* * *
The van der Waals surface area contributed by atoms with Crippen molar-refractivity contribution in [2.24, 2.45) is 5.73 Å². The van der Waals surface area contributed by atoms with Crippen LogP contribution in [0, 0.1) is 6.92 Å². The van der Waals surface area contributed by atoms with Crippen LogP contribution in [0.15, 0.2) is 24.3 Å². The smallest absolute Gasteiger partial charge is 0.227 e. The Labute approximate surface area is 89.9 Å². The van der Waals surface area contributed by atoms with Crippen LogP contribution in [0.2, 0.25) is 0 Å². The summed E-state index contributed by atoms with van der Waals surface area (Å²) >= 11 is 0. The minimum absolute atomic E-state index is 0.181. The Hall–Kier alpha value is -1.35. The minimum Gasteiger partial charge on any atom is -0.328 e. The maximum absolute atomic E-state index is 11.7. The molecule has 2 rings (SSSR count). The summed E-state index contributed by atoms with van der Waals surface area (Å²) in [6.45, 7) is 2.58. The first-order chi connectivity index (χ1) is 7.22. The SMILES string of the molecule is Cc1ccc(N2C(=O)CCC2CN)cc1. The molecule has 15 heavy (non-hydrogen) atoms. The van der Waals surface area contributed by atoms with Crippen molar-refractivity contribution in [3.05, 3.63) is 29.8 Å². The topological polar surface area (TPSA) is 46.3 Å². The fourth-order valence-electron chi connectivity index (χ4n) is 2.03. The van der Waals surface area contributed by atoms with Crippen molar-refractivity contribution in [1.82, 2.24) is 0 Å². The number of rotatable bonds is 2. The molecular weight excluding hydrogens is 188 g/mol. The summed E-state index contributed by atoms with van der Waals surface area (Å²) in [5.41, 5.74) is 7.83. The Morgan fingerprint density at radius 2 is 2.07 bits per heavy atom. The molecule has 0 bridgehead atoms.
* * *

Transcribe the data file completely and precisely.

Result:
The van der Waals surface area contributed by atoms with Crippen molar-refractivity contribution in [2.24, 2.45) is 5.73 Å². The van der Waals surface area contributed by atoms with Crippen LogP contribution in [0, 0.1) is 6.92 Å². The van der Waals surface area contributed by atoms with Crippen LogP contribution in [0.15, 0.2) is 24.3 Å². The smallest absolute Gasteiger partial charge is 0.227 e. The Labute approximate surface area is 89.9 Å². The van der Waals surface area contributed by atoms with Crippen LogP contribution in [0.2, 0.25) is 0 Å². The summed E-state index contributed by atoms with van der Waals surface area (Å²) >= 11 is 0. The minimum absolute atomic E-state index is 0.181. The Hall–Kier alpha value is -1.35. The minimum Gasteiger partial charge on any atom is -0.328 e. The maximum absolute atomic E-state index is 11.7. The molecule has 2 rings (SSSR count). The summed E-state index contributed by atoms with van der Waals surface area (Å²) in [6.45, 7) is 2.58. The first-order chi connectivity index (χ1) is 7.22. The SMILES string of the molecule is Cc1ccc(N2C(=O)CCC2CN)cc1. The molecule has 15 heavy (non-hydrogen) atoms. The van der Waals surface area contributed by atoms with Crippen molar-refractivity contribution in [3.05, 3.63) is 29.8 Å². The topological polar surface area (TPSA) is 46.3 Å². The fourth-order valence-electron chi connectivity index (χ4n) is 2.03. The van der Waals surface area contributed by atoms with Crippen molar-refractivity contribution in [1.82, 2.24) is 0 Å². The number of rotatable bonds is 2. The molecular weight excluding hydrogens is 188 g/mol. The summed E-state index contributed by atoms with van der Waals surface area (Å²) in [5.41, 5.74) is 7.83. The Morgan fingerprint density at radius 2 is 2.07 bits per heavy atom. The molecule has 0 bridgehead atoms.